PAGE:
3B:  Gio Urshela (NYY): Cast off from the Indians and Blue Jays, the slick-fielding third baseman discovered his hitting stroke upon being sprinkled with Yankee dust. Rescuing the Bronx Bombers from suffering an Andujar sized hole at the hot corner, his surprising .298, 7 HR, 39 RBI first half likely helped many roto-teams that needed to fill a similar-sized gap in their lineup.

OF:  Scott Kingery (PHI): Last year was supposed to be the coming-out party for the highly touted prospect, whose versatility would garner him much-coveted, multi-position eligibility. To call Kingery’s 2018 disappointing would be a grievous understatement and it tempered, if not eliminated, all expectations for 2019. Truly getting the call in late May, Kingery took his first steps towards becoming a five-category contributor.

OF:  Bryan Reynolds (PIT): No one would blame you for not paying attention to anything transpiring in Pittsburgh besides Josh Bell , even if they are technically in the pennant hunt. What you would be missing is the emergence of the former Vanderbilt star as a bone fide hitting machine. Exhibited modest power, his .333 would place him third in the majors if he had 64 more at-bats.

OF:  Austin Riley (ATL): After crushing minor league pitching, Riley hardly slowed down once he hit the big leagues, turning a temporary visit into a permanent left field gig. His 16 first-half homers (31, if you include the minors) aren’t a fluke and provided a wonderful return on investment to those who foresaw that Riley wasn’t returning to Gwinnett any time soon.

SP:  John Means (BALT): Go figure, the team prompting discussions over historical ineptitude boasts one of the most promising young pitchers in its starting rotation. Anyone who took a flyer on an unheralded hurler with no indicia of roto-productivity has benefitted from a 2.94 ERA, 1.09 WHIP, 73 Ks and 7 of the Orioles 28 wins.

SP:  Lucas Giolito (CHW): The ostensible centerpiece of the deal that sent Adam Eaton to Washington, roto-pundits long ago wrote off Giolito as the prospect that refused to prosper. When he started the season with a 5.32 ERA and 1.44 WHIP after 5 starts, it wasn’t even considered disappointing. The switch flipped in early May and Giolito has been one of the most dominant pitchers in baseball (except when facing the Cubs). His 3.15 ERA, 1.07 WHIP, 120 Ks and 11 wins have surely been surprising aid to a fortunate roto-owner’s rotation.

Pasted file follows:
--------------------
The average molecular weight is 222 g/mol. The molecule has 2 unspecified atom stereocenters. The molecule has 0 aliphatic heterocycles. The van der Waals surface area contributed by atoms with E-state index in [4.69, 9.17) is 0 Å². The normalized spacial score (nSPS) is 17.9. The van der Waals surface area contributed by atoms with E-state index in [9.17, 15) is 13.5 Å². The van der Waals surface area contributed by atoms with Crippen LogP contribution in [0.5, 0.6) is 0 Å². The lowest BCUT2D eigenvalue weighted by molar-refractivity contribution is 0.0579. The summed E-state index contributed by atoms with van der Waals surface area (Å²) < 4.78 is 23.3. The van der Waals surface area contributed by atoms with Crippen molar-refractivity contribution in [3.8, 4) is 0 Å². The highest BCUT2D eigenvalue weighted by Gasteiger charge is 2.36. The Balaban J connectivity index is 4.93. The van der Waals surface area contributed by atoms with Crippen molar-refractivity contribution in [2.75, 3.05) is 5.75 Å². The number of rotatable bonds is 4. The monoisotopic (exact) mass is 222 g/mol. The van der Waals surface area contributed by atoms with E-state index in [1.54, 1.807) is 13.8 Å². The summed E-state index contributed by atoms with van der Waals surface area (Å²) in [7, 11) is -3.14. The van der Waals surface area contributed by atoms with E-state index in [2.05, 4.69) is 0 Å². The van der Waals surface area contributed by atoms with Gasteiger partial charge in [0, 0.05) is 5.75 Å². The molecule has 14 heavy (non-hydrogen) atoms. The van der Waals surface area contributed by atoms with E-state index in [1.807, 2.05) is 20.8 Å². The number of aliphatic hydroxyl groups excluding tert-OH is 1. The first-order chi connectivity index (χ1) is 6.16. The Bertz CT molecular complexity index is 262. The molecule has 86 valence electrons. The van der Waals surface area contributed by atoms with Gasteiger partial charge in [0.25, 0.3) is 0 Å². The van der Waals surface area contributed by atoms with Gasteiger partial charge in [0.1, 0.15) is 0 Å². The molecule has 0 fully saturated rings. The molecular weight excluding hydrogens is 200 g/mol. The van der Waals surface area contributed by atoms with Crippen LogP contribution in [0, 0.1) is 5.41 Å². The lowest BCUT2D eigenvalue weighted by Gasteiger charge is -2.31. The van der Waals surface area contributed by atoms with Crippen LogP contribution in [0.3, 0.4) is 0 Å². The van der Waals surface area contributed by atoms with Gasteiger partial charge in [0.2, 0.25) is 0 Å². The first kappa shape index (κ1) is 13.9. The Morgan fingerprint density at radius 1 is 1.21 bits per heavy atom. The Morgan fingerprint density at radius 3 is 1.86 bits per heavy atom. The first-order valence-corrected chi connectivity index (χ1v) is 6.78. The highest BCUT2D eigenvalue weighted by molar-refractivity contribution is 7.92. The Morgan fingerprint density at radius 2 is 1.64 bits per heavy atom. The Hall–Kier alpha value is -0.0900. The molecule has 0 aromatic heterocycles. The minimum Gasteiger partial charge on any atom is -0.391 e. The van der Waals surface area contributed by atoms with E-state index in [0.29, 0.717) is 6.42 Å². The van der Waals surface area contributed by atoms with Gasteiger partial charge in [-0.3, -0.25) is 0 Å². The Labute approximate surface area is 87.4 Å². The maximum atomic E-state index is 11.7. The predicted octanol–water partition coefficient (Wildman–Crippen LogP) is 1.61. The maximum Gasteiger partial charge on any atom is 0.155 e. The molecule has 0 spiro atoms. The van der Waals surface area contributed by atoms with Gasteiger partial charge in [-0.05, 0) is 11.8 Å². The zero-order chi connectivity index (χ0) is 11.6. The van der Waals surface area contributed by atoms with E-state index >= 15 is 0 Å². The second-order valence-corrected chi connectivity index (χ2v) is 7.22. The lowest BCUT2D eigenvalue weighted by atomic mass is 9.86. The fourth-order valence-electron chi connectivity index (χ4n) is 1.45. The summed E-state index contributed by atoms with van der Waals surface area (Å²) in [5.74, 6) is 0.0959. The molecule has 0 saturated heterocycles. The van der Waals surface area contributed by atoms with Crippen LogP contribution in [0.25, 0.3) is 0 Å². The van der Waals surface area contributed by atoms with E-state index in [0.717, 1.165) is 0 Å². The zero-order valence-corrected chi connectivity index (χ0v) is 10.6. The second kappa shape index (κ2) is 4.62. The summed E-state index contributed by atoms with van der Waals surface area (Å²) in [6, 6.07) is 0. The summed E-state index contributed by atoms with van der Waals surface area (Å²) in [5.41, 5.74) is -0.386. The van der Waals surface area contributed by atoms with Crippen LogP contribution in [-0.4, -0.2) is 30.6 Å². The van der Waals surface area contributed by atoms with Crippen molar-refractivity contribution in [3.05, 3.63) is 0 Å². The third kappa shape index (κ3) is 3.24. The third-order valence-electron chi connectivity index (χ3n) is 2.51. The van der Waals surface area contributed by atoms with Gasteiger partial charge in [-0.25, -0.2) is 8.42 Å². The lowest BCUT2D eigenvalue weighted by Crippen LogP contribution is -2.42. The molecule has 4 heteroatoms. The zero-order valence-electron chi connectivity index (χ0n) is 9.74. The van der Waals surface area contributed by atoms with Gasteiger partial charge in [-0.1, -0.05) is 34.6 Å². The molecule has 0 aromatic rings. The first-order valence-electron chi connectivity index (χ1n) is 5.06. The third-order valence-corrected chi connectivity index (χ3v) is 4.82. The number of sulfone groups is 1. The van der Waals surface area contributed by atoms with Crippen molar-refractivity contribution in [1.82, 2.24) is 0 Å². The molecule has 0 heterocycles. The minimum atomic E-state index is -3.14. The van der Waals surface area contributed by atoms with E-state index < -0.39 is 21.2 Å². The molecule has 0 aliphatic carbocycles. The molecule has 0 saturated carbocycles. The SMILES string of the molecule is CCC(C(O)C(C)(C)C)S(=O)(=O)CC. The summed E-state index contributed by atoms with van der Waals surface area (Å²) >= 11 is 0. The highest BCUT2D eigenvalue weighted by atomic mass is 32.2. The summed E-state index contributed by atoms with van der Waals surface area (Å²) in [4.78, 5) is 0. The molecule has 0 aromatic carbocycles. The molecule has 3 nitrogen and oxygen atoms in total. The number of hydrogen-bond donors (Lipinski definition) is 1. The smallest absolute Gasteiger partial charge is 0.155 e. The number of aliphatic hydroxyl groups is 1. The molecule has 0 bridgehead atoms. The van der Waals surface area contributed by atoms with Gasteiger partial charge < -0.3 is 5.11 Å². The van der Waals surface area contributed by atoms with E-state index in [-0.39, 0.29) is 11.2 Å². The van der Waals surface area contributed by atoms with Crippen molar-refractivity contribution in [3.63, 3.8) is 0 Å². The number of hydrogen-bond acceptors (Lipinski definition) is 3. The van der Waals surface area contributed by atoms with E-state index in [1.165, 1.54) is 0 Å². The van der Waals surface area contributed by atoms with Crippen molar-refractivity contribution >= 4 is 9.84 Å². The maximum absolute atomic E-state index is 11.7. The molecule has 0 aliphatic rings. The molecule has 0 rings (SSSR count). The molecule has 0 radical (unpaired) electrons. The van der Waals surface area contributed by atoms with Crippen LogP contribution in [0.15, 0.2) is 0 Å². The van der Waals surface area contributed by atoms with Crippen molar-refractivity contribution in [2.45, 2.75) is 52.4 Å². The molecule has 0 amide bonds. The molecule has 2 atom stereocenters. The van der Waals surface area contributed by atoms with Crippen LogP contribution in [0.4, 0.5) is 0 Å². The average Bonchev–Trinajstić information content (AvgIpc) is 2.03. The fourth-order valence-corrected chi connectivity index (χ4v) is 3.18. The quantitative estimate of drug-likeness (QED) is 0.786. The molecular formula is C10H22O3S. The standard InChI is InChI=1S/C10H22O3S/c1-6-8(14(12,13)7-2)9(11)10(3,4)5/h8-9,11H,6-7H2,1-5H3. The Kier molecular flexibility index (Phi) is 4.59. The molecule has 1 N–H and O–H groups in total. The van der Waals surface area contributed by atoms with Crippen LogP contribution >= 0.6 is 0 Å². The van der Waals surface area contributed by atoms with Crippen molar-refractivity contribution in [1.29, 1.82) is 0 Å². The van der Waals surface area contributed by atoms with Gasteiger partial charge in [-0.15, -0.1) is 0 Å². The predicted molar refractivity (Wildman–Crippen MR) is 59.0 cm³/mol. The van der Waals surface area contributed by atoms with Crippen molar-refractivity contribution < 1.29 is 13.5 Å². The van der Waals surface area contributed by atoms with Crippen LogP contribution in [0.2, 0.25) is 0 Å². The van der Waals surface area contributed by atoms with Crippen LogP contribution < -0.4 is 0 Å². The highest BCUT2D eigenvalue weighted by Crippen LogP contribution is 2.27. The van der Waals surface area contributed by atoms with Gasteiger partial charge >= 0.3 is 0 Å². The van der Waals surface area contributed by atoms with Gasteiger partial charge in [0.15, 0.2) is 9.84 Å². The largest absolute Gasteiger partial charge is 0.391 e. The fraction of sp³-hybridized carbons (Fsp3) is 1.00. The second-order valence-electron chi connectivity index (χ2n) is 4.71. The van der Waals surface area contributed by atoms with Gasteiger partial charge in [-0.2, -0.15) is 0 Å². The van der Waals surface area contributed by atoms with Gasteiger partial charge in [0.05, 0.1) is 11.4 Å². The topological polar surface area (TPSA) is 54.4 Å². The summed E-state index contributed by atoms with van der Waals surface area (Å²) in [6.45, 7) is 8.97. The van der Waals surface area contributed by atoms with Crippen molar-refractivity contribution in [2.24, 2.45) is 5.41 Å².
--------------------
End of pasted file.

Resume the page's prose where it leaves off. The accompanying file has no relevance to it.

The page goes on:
SP:  Mike Soroka (ATL): With all eyes on Touki Toussaint and Max Fried , Soroka’s recall from the minors and emergence as a modern-day Greg Maddux went under the radar. While not overpowering, his 2.42 ERA, 1.05 WHIP and 9 wins were a fine salve in a year that has seen ERAs and WHIPs skyrocket to untenable heights.

RP:  Luke Jackson (ATL): All the pre-season talk about the fading relevance of the closer and the prevailing belief that every team without a stud-closer would go with a committee turned out to be much ado about nothing. Atlanta tried going with Jackson, who promptly pitched his way out the job, blowing as many saves as he earned. The Braves tried going with Arodys Vizcaíno and A.J. Minter before returning to Jackson, who has responded by notching 9 of his 16 saves in the last month and a half.

U:  Yordan Alvarez (HOU): It would be unfair to create a team of the omitted and overlooked and not include Alvarez. With all the hype surrounding Kyle Tucker , it was somewhat surprising that the Astros promoted the surging Cuban to the bigs. He isn’t going back soon as his .349, 9 HR, 28 RBI outburst in 86 at-bats make him worthy of clogging up the utility spot.”

Response:  None other than to say I always look forward to the “All-Schultz” team entries.